How do CDPs differ from other marketing tools?

Or “How do I know I’m not making redundant investments?”

Do you ever find yourself wondering where the marketers were when they were naming martech solutions?

Each solution is generally referred to by an acronym for words that feel computer-generated. It can be challenging to grasp the unique value propositions (UVP) (see what I did there?) and each category’s overlapping capabilities.

So now we present a brief-as-we-can-manage, shallow dive into how not to confuse CDPs with other acronyms. In case you already have one of the below solutions, we’ll also highlight how a solid CDP can collaborate with and amplify functionality through seamless integration.

Data Management Platforms (DMP)

How they differ

While DMPs can play a role in centralizing and organizing customer data to make it usable, they have a more narrow focus on anonymized third-party data specifically for managing paid digital advertising and marketing platforms. CDPs focus on first-party data that can use personally identifiable information (PII) for marketing functions.

How they work together

CDPs can push audiences with customer PII (name, email, phone, etc.) to DMPs to pass to demand-side partners (advertisers). If customers click on any downstream advertisements, a CDP will ingest that data for further segmentation and analysis.

Customer Relationship Management Tools (CRM)

How they differ

CRM tools were designed for sales and services to track direct customer interactions (e.g., purchases and customer service communications). While CRM tools have their strengths, they lack the necessary capabilities for being useful to marketing: integration with data sources is difficult; CRM tools are limited to basic automation; and use cases tee up to manual outreach, disconnected from adtech and other large-scale marketing efforts.

How they work together

CDPs can push audiences to CRM tools for downstream management. CDPs can also ingest data from CRM tools to support audience segmentation and personalization.

Multi-Channel Marketing Hubs (MMH)

How they differ

Most Multichannel Marketing Hubs (MMH) — aka marketing clouds — offer data orchestration and actionability elements. But these systems specialize in managing and deploying marketing campaigns to end channels, like email, social media, or SMS. MMHs can’t match a CDP’s ability to unify data across the marketing tech stack. Legacy MMHs rely on batched FTP-based data integration. Newer MMHs rely solely on an event-based data model, which doesn’t support complex manual aggregations of customer properties with all new events/attributes.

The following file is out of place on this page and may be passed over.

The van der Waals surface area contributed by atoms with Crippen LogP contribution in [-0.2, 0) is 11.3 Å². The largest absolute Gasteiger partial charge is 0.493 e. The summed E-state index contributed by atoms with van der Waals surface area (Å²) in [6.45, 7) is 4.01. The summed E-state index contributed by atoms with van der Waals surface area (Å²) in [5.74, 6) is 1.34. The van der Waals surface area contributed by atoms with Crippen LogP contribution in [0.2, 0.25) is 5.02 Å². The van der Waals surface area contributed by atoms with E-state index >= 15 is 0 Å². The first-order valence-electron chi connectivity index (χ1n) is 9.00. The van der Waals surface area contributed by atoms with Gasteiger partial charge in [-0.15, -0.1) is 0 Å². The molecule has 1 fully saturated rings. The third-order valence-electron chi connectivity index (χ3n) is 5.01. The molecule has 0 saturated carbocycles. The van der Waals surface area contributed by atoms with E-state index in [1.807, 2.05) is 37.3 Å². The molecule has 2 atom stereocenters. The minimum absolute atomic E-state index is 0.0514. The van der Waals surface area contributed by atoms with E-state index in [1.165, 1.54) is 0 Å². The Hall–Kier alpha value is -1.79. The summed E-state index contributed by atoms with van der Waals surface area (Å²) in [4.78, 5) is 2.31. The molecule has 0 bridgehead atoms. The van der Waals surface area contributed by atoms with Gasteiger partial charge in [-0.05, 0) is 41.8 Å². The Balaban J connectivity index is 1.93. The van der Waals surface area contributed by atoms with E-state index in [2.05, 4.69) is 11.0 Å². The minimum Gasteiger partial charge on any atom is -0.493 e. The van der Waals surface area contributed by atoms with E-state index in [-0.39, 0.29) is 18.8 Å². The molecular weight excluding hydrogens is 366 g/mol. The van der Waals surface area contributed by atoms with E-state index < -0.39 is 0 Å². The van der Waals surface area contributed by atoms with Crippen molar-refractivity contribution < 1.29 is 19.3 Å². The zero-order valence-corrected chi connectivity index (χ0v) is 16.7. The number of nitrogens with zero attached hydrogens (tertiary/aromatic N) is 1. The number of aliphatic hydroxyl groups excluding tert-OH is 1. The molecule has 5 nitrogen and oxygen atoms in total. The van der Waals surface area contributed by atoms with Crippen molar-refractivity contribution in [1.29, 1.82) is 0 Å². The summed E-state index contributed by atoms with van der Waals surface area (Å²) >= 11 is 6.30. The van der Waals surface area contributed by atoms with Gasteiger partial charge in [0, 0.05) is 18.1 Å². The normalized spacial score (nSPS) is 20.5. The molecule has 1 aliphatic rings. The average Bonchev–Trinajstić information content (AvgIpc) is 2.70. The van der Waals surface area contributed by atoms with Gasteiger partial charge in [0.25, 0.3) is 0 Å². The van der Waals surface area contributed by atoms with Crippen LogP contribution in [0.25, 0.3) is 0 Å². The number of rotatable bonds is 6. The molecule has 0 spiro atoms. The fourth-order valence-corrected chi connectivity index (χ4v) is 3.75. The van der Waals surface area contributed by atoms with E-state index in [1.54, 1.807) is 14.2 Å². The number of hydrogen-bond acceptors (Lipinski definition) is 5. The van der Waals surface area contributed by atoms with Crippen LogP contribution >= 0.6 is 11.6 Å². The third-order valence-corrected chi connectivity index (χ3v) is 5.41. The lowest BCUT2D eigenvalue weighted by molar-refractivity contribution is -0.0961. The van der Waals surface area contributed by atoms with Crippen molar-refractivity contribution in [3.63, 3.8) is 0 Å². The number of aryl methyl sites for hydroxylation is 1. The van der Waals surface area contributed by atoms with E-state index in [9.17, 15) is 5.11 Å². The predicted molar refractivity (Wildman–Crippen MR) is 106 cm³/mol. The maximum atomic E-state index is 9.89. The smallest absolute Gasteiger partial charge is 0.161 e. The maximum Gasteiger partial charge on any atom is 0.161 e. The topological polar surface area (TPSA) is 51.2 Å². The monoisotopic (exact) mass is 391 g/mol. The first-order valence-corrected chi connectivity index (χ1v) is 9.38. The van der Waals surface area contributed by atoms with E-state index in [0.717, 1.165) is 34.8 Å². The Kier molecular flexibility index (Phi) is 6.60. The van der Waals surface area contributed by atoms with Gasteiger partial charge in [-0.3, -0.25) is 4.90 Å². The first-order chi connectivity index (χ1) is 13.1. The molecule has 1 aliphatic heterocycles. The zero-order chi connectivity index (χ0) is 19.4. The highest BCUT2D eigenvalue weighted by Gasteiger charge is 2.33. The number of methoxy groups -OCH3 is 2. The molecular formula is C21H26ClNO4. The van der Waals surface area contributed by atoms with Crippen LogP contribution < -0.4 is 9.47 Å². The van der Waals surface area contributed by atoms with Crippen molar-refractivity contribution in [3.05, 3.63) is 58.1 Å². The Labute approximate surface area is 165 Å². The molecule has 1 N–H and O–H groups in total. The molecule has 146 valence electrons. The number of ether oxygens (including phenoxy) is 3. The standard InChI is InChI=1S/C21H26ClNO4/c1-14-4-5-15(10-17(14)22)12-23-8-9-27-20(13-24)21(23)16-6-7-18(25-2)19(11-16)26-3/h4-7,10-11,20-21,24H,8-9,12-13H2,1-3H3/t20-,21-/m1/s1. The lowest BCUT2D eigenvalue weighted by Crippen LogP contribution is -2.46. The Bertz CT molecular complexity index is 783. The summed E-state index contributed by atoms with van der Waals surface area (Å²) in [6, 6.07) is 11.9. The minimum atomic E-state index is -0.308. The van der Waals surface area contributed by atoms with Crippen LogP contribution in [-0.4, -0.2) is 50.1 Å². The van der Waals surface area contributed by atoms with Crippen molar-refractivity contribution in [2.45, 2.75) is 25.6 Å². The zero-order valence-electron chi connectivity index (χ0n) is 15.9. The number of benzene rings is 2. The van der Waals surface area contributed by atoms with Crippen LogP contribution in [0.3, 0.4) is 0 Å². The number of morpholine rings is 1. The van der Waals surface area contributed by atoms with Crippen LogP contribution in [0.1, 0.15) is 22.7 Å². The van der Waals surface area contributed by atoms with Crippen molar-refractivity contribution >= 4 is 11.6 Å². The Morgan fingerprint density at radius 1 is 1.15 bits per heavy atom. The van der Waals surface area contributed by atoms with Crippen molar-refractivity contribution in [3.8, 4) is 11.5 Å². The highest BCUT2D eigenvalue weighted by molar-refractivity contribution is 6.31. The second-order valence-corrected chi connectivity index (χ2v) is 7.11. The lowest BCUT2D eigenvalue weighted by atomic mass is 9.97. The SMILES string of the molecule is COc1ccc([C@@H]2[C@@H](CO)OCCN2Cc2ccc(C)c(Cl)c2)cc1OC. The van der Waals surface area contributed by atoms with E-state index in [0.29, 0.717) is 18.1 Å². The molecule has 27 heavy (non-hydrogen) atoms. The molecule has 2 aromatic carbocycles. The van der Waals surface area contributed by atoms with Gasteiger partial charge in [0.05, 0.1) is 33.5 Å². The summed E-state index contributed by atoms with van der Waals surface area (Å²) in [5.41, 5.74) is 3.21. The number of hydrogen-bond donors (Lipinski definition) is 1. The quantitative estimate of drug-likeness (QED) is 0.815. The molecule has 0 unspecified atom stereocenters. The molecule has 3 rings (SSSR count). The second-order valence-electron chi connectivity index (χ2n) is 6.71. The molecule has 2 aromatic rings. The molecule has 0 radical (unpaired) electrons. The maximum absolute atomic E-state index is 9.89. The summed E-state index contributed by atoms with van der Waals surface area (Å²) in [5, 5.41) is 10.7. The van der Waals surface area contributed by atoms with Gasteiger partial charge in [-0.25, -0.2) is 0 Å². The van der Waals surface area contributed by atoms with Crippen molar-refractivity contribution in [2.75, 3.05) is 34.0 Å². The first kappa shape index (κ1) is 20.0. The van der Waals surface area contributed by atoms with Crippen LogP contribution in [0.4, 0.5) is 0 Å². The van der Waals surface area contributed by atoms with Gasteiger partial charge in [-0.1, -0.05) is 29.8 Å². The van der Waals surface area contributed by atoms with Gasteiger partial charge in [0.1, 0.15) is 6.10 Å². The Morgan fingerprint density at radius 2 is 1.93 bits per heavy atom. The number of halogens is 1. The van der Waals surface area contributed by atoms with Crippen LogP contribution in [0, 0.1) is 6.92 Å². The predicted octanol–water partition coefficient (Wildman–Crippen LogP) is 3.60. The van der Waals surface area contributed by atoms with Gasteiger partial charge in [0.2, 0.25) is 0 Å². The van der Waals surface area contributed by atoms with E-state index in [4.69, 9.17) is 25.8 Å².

How they work together

CDPs can push audiences to MMHs to trigger downstream messages (email, SMS, push, etc.). CDPs can also ingest data from MMH tools to support audience segmentation and personalization. In many situations, a CDP can replace a lot of data and campaign orchestration that an MMH owns, but a CDP still relies on end channels to push messages. Clients moving from an MMH to a CDP can purchase best-of-breed, inexpensive end channels, while the CDP manages data centralization, segmentation, personalization, experimentation, and campaign orchestration.

Digital Personalization Engines (DPE)

How they differ

A DPE is a tech solution that identifies the best user experience for an individual and alters the online experience through visual presentation, recommendations, or triggered messaging. DPEs also pass insights along to the overseeing teams, who take action on personalization trends.

How they work together

CDPs can sync audiences to DPE tools for downstream management. For example, CDPs can sync audiences with a high LTV, and downstream DPE tools will show different content to those high-LTV customers.

Master Data Management Platforms (MDM)

How they differ

Master Data Management falls strictly in the domain of database management and IT to manage, consolidate, and optimize all critical data within an organization. Creating this master record aims for accuracy, consistency, and reliability across the full spectrum of business data — including business finances, company suppliers, pipeline, etc. In other words, it’s information overload for any marketer. A CDP focuses on customer data and keeps marketers in the driver’s seat.

How they work together

CDPs can ingest cleansed and verified customer data from MDM tools. CDPs can also perform last-mile transformations on customer data and support identity resolution.

Data Lake

How they differ

A data lake is a centralized repository for storing all your structured and unstructured data at any scale. If you are not a trained data-handler (IT professional, data scientist, database administrator, etc.), data lakes are scary, complicated places, and you should steer clear.

How they work together

CDPs can share all customer data to a client’s data lake. In some situations, a CDP can also manage a customer’s data lake as a service (DLaaS).

Chapter 6: What Outcomes Should a CDP Enable?

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